|Remove||Item||Quantity × Price|
|Your cart is empty|
In the weekend, one of the hardest worms started its action on the Internet. There is uncertainty about how it started spreading, if via mail phishing or something else, but it is something that made a lot of damage and will probably keep on in the next weeks. While the best strategies are obviously patching the vulnerable systems and having a very good backup policy, internal network control can help you to reduce its impact.
The good guys at Payload Security made an excellent analisys and, at least for the 12th May version, discovered that the infected machine contacts a list of 13 hosts on the Internet.
The list of systems, reported at their sites is the following:
18.104.22.168 # WannaCry Telefonica
22.214.171.124 # Wannacry UK
126.96.36.199 # Wannacry UK
188.8.131.52 # Wannacry Netherlands XS4ALL ASN 3265
184.108.40.206 # Wannacry IS COGENT ASN 174
220.127.116.11 # Wannacry France OVH
18.104.22.168 # Wannacry Intergenia AG ASN 8972
22.214.171.124 # Wannacry Hetzner Online AG ASN 24940
126.96.36.199 # Wannacry EU Digital Ocean ASN 200130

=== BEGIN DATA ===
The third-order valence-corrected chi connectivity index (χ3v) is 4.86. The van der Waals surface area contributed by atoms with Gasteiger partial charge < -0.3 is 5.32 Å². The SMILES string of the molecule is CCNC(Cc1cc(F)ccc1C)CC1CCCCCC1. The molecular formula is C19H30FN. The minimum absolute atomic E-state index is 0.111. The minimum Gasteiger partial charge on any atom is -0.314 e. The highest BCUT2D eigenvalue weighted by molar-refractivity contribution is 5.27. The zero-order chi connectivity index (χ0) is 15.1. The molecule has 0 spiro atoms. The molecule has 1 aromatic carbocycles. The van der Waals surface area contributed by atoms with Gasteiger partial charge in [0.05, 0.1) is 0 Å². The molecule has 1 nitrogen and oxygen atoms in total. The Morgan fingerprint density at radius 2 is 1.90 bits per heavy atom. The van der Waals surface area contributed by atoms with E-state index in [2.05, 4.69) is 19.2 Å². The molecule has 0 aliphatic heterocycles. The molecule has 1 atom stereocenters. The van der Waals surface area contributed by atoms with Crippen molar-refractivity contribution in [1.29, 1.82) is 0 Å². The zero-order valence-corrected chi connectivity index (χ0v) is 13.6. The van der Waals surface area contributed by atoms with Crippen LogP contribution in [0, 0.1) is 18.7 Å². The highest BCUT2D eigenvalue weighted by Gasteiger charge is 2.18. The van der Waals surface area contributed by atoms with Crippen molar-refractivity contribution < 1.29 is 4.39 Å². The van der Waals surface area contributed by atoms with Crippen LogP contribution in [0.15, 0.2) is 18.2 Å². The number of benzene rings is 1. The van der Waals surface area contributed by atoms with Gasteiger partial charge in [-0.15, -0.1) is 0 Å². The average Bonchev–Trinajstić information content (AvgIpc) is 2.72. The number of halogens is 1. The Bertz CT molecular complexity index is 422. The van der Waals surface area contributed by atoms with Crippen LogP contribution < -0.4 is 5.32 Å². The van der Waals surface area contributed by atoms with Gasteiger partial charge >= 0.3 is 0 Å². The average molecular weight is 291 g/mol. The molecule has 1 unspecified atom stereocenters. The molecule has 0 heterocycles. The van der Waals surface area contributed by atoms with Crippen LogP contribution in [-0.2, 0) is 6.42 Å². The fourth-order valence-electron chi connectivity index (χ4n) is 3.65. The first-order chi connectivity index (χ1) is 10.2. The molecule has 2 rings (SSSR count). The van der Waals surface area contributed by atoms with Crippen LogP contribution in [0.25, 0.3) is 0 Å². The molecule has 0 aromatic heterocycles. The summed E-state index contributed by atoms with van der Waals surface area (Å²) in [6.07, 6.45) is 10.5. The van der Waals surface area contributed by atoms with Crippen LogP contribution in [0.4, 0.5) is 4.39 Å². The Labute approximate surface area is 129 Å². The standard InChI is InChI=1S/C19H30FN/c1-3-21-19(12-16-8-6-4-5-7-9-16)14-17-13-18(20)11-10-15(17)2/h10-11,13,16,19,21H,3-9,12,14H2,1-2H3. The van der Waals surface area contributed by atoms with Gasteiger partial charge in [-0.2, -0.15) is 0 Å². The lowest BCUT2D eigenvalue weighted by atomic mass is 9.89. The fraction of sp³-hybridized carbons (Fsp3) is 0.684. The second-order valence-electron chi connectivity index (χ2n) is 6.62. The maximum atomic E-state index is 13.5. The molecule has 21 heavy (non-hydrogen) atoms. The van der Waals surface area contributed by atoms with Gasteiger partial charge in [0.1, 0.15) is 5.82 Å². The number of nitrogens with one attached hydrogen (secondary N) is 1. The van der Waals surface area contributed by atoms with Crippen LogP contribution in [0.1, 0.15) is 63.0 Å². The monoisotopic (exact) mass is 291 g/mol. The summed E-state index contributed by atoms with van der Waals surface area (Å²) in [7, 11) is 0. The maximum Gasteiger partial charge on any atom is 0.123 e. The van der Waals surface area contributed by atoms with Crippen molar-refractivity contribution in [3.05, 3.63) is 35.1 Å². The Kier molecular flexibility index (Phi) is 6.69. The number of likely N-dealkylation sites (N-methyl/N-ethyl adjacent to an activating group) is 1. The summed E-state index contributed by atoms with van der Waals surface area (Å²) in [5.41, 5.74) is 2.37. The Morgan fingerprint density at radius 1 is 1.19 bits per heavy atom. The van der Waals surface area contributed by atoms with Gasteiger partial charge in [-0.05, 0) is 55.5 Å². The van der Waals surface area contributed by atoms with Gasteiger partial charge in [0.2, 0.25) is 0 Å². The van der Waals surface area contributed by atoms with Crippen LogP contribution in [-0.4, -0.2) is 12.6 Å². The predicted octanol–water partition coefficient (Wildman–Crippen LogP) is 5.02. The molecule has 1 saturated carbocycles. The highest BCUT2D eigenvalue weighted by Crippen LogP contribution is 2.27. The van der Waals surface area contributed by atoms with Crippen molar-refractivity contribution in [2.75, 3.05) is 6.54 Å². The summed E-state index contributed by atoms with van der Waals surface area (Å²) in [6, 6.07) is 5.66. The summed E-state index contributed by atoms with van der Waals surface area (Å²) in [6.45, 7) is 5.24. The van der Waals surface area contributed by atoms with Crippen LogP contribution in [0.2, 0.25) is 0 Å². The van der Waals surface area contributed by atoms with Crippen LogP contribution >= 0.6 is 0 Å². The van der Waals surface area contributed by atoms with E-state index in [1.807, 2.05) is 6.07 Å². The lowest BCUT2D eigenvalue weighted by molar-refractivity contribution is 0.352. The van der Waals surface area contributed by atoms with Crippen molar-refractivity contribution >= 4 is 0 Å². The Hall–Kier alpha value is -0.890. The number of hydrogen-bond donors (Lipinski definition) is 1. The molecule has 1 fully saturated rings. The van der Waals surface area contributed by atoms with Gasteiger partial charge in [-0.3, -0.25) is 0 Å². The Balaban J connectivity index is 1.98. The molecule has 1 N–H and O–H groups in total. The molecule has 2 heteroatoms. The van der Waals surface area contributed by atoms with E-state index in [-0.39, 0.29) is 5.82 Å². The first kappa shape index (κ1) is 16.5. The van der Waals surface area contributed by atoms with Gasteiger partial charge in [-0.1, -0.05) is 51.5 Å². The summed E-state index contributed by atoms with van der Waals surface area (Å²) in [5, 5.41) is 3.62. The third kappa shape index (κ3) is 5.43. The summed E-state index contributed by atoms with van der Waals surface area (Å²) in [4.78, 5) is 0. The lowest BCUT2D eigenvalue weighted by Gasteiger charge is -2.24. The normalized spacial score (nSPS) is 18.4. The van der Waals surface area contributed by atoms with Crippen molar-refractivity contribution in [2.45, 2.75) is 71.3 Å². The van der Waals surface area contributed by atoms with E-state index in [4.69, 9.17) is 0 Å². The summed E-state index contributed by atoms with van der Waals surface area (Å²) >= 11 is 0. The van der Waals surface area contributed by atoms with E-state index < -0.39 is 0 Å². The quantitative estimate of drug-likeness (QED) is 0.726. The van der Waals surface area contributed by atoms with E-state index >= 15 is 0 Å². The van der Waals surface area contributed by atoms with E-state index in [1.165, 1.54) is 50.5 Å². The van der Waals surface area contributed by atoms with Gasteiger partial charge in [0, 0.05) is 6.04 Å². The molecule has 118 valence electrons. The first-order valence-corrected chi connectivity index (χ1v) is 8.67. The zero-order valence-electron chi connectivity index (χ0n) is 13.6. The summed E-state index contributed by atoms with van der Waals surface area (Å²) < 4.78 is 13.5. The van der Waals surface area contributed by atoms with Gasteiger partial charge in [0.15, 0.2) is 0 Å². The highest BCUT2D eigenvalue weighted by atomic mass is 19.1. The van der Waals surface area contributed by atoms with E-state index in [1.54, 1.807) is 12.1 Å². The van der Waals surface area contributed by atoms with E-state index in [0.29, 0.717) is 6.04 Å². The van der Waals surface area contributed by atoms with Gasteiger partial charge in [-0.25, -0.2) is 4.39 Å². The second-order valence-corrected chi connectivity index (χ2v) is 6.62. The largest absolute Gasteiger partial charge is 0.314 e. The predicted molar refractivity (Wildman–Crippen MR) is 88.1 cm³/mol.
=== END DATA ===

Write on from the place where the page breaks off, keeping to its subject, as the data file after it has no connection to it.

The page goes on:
188.8.131.52 # Wannacry Sweden
184.108.40.206 # Wannacry UK
220.127.116.11 # Wannacry Sweden ASN 198093
18.104.22.168 # Wannacry Germany COLT ASN 8220
You can obviously stop it at the firewall, but with a solution like Fl0wer, you can use a LUA script (you can change it in realtime if you have LUA enabled) to alert you in real time if any of your internal hosts tries to contact the above said IP addresses (unless you like continuously checking your firewall logs).
An instantly edited raw example script is available here, customize it at your needs and make reference to the User Manual ! I didn't test it since it's late at night, but it should work even with the evaluation version.
This is not probably the solution you are looking for, but hey, it can help you to limit the infection !